The first thirty-nine percent of Never Say Goodbye is phenomenally paced. It could be a short movie, if there were a little tragedy through in. A little melodrama. Seven year-old Patti Brady is moving back in with mom Eleanor Parker after living six months with dad Errol Flynn. They’re divorced. Flynn’s a successful cheesecake pinup artist and a cad, Parker was his star model and a Fifth Avenue blue blood. But they still love each other, Brady just knows they do.
And, even just as light forties screwball, it’s pretty good. S.Z. Sakall is the loveably inept owner of their favorite restaurant, Flynn is charming, Parker is lovely. Brady’s kind of cute. Her performance is fine. She’s not too obnoxious. She’s good with the other actors, but less so when she’s got to do a scene on her own. Hattie McDaniel’s her nurse. McDaniel’s good. Everyone’s kind of good.
Only then the script jumps ahead two months. I.A.L. Diamond and director Kern, in the second two thirds of the film, basically just string together screwball sequences. Not bad ones, but not great ones. It doesn’t help Lucile Watson–as Parker’s disapproving mother–is no fun. She’s not bad, just no fun. Donald Woods is no good as Parker’s new suitor, even if he does get one of the good screwball sequences.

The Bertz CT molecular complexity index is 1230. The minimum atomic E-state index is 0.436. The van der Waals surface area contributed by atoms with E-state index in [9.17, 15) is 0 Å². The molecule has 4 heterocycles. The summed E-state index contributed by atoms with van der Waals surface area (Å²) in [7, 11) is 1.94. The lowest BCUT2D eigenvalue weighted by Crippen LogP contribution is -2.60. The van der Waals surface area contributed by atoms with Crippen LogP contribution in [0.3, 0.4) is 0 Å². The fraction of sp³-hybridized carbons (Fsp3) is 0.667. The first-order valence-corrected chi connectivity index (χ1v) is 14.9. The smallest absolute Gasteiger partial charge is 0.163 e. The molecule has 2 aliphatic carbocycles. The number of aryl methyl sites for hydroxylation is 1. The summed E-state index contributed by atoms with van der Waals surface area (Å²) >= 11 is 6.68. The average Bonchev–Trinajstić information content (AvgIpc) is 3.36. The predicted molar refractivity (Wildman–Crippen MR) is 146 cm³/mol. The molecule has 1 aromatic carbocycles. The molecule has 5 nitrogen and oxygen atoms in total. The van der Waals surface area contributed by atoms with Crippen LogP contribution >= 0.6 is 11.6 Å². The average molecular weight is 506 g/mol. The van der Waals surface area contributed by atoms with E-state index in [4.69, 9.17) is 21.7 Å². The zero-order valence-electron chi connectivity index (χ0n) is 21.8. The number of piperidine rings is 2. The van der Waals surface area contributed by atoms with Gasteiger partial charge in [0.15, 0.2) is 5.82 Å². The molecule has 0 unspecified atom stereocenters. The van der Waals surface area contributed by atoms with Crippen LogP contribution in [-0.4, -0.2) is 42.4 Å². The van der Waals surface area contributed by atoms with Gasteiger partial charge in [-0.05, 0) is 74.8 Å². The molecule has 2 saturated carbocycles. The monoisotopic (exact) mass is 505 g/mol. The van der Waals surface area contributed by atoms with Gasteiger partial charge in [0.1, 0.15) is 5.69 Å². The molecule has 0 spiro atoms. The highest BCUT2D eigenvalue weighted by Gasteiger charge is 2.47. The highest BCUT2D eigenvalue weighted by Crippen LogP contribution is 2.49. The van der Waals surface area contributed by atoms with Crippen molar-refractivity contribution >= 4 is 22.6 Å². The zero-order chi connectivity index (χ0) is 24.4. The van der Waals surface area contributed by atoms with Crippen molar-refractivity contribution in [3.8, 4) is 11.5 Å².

The last third is similar. Forrest Tucker shows up. McDaniel and Watson (and Woods) are all gone. There’s new screwball, but nothing particularly good; it’s the weakest section–Parker’s characterization completely changes and Brady becomes incidental.
A lot of it is Kern’s mediocre direction–he manages to mess up a sequence where Flynn is pretending to be a Bogart tough guy (voiced by Bogart himself)–and a lot of it is the script. Flynn’s character is generic. Parker’s is even more generic. They’re both charming but don’t really have any chemistry. They’re far better with Brady than one another, which really cuts into the film itself’s charm.
It’s a really boring movie too. It’s less than a hundred minutes, but once that first third is up? Never Say Goodbye never gets moving again.
Directed by James V. Kern; screenplay by I.A.L. Diamond and Kern, adaptation by Lewis R. Foster, based on a story by Ben Barzman and Norma Barzman; director of photography, Arthur Edeson; edited by Folmar Blangsted; music by Friedrich Hollaender; produced by William Jacobs; released by Warner Bros.
Starring Errol Flynn (Phil), Eleanor Parker (Ellen), Patti Brady (Flip), S.Z. Sakall (Luigi), Hattie McDaniel (Cozy), Forrest Tucker (Cpl. Lonkowski), Donald Woods (Rex), Peggy Knudsen (Nancy Graham), Tom D’Andrea (Jack Gordon), and Lucile Watson (Mrs. Hamilton).